There’s no doubt that we should also be striving for “inclusive” growth. Apart from addressing inequalities, growth that is truly inclusive creates opportunities for the most vulnerable. Social equity matters. As a Report from the Foundation for Young Australians says, “the flourishing of young people is important, not just for their own sake, but for the benefit of all of us.”

    A note about terms and definitions used

    In Australia, the terms “youth” or “young people’, “disengaged” “at risk” and “unemployed” have widespread usage in police and practice.

    Youth
    Although no fixed, age-based definitions of “youth” exists, the definition of a “young person” or “youth” usually refers to those aged 12, or those aged 15 and over. For the purposes of this paper, “youth” is defined as referring to those aged 12 and over. We also note that the upper age range for “youth” is variously marked as 19, or 24. We use the latter age (ie 24) in this paper as our upper age limit.

    We recognise that because we are exploring issues around “disengagement”, transitions and pathways, and “unemployment”, when we refer to “youth” or ‘young people” we accept that many will be thinking of those aged at least 15. However we also need to acknowledge that disengagement does occur during the middle years.

    Middle years
    Although the “middle years” is sometimes variously defined and interpreted, at least two peak bodies, the Victorian Council of Social Service (VCOSS) and the Youth Affairs Council of Victoria (YACVic), have offered 8 to 12 as the age range for the middle years. This is the age range we also refer to here when we use the term “middle years”.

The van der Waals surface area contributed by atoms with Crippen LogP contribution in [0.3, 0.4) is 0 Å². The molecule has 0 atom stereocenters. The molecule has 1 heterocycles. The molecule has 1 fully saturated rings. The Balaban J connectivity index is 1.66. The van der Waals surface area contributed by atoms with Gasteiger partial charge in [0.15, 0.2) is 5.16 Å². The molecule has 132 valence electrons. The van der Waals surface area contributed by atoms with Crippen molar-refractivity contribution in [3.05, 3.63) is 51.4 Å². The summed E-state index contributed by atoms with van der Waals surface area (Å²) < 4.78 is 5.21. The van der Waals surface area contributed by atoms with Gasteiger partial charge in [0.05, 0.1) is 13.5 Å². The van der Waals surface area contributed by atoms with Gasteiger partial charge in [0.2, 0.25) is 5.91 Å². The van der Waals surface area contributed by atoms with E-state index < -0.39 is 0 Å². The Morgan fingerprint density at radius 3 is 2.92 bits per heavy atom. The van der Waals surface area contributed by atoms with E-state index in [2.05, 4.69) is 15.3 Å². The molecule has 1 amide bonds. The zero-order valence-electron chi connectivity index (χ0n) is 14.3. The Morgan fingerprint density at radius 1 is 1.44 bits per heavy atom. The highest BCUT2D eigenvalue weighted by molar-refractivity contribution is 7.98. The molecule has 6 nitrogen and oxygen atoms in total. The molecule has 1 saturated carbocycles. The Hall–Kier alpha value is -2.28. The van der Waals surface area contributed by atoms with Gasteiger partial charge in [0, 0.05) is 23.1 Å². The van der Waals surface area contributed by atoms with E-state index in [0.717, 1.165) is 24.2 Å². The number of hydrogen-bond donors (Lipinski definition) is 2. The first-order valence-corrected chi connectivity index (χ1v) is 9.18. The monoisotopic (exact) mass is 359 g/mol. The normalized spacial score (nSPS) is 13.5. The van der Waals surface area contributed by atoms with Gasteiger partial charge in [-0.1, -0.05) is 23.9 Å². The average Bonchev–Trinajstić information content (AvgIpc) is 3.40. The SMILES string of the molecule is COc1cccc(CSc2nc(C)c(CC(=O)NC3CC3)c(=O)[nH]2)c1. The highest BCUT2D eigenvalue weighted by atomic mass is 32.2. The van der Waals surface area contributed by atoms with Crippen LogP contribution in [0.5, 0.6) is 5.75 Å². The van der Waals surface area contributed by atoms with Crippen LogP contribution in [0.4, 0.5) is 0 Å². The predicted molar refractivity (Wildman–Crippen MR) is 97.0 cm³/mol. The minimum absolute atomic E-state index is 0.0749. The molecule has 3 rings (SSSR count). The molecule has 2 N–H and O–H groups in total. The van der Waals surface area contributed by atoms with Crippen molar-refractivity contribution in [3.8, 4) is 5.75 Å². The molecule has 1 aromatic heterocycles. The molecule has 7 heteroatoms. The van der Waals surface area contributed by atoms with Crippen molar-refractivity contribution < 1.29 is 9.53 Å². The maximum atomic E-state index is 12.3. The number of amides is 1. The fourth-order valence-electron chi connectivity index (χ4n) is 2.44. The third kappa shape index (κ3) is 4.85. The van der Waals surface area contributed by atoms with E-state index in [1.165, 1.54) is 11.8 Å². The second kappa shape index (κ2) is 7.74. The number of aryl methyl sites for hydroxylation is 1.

Disengaged
    “Practitioners, researchers, politicians and their education policies use the term disengaged “to describe young people who do not have a stable learning relationship with a significant adult or institution. This relationship could take place at school, through a distance-learning programme, with an employer or training provider. The important distinction is the stability of the relationship”.1 In the UK and Europe another term for disengaged youth is “NEET” (Not in Education, Employment or Training), although this term is not as widely used here in Australia.

    At risk
    “At-risk” is an adjective attached to young people who lack stable learning relationships. There is a substantial literature related to the identification of risk and protective factors amongst young populations. However the literature on this subject covers many risk variables besides education, training and employment. The concept at risk encompasses a broad view of the factors that can lead to a young person being disengaged.


    Unemployed
    According to the Australian Bureau of Statistics (ABS) 3 to be classified as
    unemployed a person needs to meet the following three criteria:
    - not working more than one hour in the reference week
    - actively looking for work in previous four weeks; and
    - be available to start work in the reference week.